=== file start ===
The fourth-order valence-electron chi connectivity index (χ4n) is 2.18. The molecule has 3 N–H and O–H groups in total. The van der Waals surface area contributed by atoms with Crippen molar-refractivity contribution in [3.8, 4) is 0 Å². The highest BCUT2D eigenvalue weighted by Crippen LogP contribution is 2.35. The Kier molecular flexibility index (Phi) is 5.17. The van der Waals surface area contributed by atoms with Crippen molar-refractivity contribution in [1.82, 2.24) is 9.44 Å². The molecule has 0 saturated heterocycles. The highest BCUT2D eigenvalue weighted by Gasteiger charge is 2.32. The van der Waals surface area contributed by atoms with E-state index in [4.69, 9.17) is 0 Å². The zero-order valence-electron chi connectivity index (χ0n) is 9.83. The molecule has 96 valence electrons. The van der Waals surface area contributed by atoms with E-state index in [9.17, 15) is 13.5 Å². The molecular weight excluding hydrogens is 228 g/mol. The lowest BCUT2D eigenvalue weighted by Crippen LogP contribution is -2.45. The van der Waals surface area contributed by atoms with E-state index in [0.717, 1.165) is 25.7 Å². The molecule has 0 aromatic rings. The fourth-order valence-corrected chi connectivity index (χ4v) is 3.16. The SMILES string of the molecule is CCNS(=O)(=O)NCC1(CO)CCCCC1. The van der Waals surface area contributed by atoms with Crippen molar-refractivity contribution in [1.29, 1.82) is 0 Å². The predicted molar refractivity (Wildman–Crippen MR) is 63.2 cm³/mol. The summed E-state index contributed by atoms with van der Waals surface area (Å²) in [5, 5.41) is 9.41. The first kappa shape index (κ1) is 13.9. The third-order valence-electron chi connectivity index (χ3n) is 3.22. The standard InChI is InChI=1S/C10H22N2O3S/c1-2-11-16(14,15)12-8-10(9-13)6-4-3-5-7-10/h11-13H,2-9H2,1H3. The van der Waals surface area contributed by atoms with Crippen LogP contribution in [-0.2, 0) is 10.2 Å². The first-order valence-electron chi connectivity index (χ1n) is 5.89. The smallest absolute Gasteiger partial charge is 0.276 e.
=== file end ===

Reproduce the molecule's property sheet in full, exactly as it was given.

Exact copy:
The fourth-order valence-electron chi connectivity index (χ4n) is 2.18. The molecule has 3 N–H and O–H groups in total. The van der Waals surface area contributed by atoms with Crippen molar-refractivity contribution in [3.8, 4) is 0 Å². The highest BCUT2D eigenvalue weighted by Crippen LogP contribution is 2.35. The Kier molecular flexibility index (Phi) is 5.17. The van der Waals surface area contributed by atoms with Crippen molar-refractivity contribution in [1.82, 2.24) is 9.44 Å². The molecule has 0 saturated heterocycles. The highest BCUT2D eigenvalue weighted by Gasteiger charge is 2.32. The van der Waals surface area contributed by atoms with E-state index in [4.69, 9.17) is 0 Å². The zero-order valence-electron chi connectivity index (χ0n) is 9.83. The molecule has 96 valence electrons. The van der Waals surface area contributed by atoms with E-state index in [9.17, 15) is 13.5 Å². The molecular weight excluding hydrogens is 228 g/mol. The lowest BCUT2D eigenvalue weighted by Crippen LogP contribution is -2.45. The van der Waals surface area contributed by atoms with E-state index in [0.717, 1.165) is 25.7 Å². The molecule has 0 aromatic rings. The fourth-order valence-corrected chi connectivity index (χ4v) is 3.16. The SMILES string of the molecule is CCNS(=O)(=O)NCC1(CO)CCCCC1. The van der Waals surface area contributed by atoms with Crippen molar-refractivity contribution in [1.29, 1.82) is 0 Å². The predicted molar refractivity (Wildman–Crippen MR) is 63.2 cm³/mol. The summed E-state index contributed by atoms with van der Waals surface area (Å²) in [5, 5.41) is 9.41. The first kappa shape index (κ1) is 13.9. The third-order valence-electron chi connectivity index (χ3n) is 3.22. The standard InChI is InChI=1S/C10H22N2O3S/c1-2-11-16(14,15)12-8-10(9-13)6-4-3-5-7-10/h11-13H,2-9H2,1H3. The van der Waals surface area contributed by atoms with Crippen LogP contribution in [-0.2, 0) is 10.2 Å². The first-order valence-electron chi connectivity index (χ1n) is 5.89. The smallest absolute Gasteiger partial charge is 0.276 e.